Comments on: Slaughtering the PIIGS Fri, 05 Dec 2014 14:27:05 +0000 hourly 1 By: southmed Thu, 15 Sep 2011 16:13:04 +0000 Congratulations Ian for your magnificent, yet concise, political approach to this severe menace to Europe.
This is not as simple as the awful acronym could eventually suggest. This is not the traditional schism between the beautiful south (plus Eire) and the opulent north.
This is a serious threat to european stability as a whole.
A narrow national perspective of this problem (with a central-north european realignment temptation)is so dangerous for the entire region that all should be done to avoid it.

By: eachtohisown Thu, 15 Sep 2011 11:19:43 +0000 The Acronym, much as I love it, is unfair and it would good to drop it.
I used to think a Nord-Sud split would be best but realise now that it’s too simple.

*Let Greece go.
*Relocate all the bureaucrats busy working to bring in Serbia et al.
*Get Italy to sort out corruption. The Mafial bodies still hold many connexions – and brave Italians have to risk all to weaken them.
*Support the others (P, S, I).
(IMO, there should be a graded VAT).

You can critise Merkel – but not as much as all the others!

Finally, there’s something about a woman with a degree in Science.

By: pavlaki Thu, 15 Sep 2011 08:17:19 +0000 George Soros in an article today recognises the need for a number of countries to make a controlled default with the help of the ECB and to return to their old currencies. Many other economists also believe this to be necessary. Unfortunately Merkel and Sarcozy still trot out the nonsense that the Euro zone must stay as it is with all current members. I therefore fear a messy and dangerous forced default in future that could end the Euro for all.

By: Kon.Nikas Thu, 15 Sep 2011 07:03:28 +0000 Nearly all the major news publications make the same serious mistake about the situation in Greece.

It is not a case of the government against the people. The “people” are not uniformly against the austerity measures.

The huge number of workers employed by the public sector, with their bloated wages and ridiculous and laughable bonuses, 30 hour weeks, and 35 days a year minimum holidays, which are unattainable by the average private sector worker, are against the measures and would rather see the country destroyed than give up one cent.

The private sector workers, on the whole, support the measures, because they understand that in the long term they will improve their lot. Private sector workers are unwilling any more to work 50 to 60 hour weeks, with minimal social security and no bonuses, and 15 to 18 days a year holidays which they are often denied, just to support their public sector counterparts.

The international community MUST understand this and appreciate that just as all PIIGS are not the same, all Greeks are not the same.

By: fardarter Wed, 14 Sep 2011 21:17:43 +0000 Clarity amid the fog of hyperbole–a rare and wonderful thing. Thank you Mr. Bremmer.

I wonder if analysts fully comprehend the depth of not only Germany’s commitment, but the depth of the EU’s commitment to their monetary and eventual political union.

What is at stake is their system, their new post-WWII political and social contract to avoid war and build a lasting, prosperous egalitarian society. This commitment goes to the very character of Europe and they will not crack.

Chancellor Merkel came up out of East Germany, she lived the Reunification, she understands the value of the system the Germans have built. Never, not ever will Germany abandon their grand vision, especially now when it has been proven the best political system to balance civil and market needs.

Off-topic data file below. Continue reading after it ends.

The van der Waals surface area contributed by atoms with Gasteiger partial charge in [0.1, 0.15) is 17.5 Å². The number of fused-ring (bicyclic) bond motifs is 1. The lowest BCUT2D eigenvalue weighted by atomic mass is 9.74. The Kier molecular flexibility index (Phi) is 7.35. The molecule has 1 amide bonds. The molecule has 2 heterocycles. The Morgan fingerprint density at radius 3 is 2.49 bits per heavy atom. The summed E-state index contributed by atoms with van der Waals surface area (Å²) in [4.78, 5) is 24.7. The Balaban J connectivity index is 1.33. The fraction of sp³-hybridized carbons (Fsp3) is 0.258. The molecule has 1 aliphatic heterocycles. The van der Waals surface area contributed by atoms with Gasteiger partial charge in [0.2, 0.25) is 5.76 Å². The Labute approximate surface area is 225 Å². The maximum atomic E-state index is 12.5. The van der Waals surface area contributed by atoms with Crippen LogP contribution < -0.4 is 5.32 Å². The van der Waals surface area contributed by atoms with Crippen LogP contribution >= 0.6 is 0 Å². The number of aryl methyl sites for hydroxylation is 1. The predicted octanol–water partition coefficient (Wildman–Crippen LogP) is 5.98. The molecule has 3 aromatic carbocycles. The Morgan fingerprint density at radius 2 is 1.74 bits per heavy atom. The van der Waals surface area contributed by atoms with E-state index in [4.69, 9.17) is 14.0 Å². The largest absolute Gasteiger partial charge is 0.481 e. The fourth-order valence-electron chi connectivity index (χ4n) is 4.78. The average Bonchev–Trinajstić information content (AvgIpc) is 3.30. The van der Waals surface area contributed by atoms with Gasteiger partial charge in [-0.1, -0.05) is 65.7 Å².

By: scythe Wed, 14 Sep 2011 20:40:04 +0000 Thanks for the article, its candour has provided a measure of balance to the usual mendacious media offerings fed by greed and gloating.

By: robb1 Wed, 14 Sep 2011 20:18:07 +0000 Ian, simply put is like the “dollarization” of Argentina years ago… and we all know how it ended.

Considering that each of the PIGS cannot print their own uncontrolled amount of Euros, it is obvious they would be better off printing their own “old” currency and dealing with their own exchange rate and related inflation.

By: MohamedMalleck Wed, 14 Sep 2011 19:48:55 +0000 Unfortunately, what the peripherals have done so far is only applying reasonable macro-economic stabilisation policies (and even that, they are doing very, very late in the day!). What is really reuired is structural adjustment policies — what the IMF and World Bank have long been peddling to the now-emerging countries as SECALs (Sectoral Adjustment Loans/Programmes) and SALs (Structural Adjustment Loans/Programmes). What shape would these SALs and SECALs take? For one thing, the Common Agricultural Policy of the EU has long, long been inappropraite, with the peripherals getting subsidies that they thought could last forever even as the global demand/supply equation for food was overhauled by the emergence of China and India, with Argentina quick to cash-in on the bonanza and the peripherals were unprepared. Secondly the dramatic transformation of the energy market and the related transport infrastructure situation went badly out of sync with the mindset of the peripherals, whose political leaders allowed themselves to be drawn in the logic of war of NATO and its sateliite countries. Meanwhile, the same disconnect of the peripherals’ (and the Eurozone’s) financial sector from a changed international payments-settlement dynamic became more acute, without the policy-makers reacting timeously and intelligently. And the diminished role of the Euro as a means of payment-settlement and of forex reserve went unnoticed by those same policy-makers. It will be hard, even with good will from Germany, to reverse the unfavourable dynamic that these policy failures have allowed to develop so far.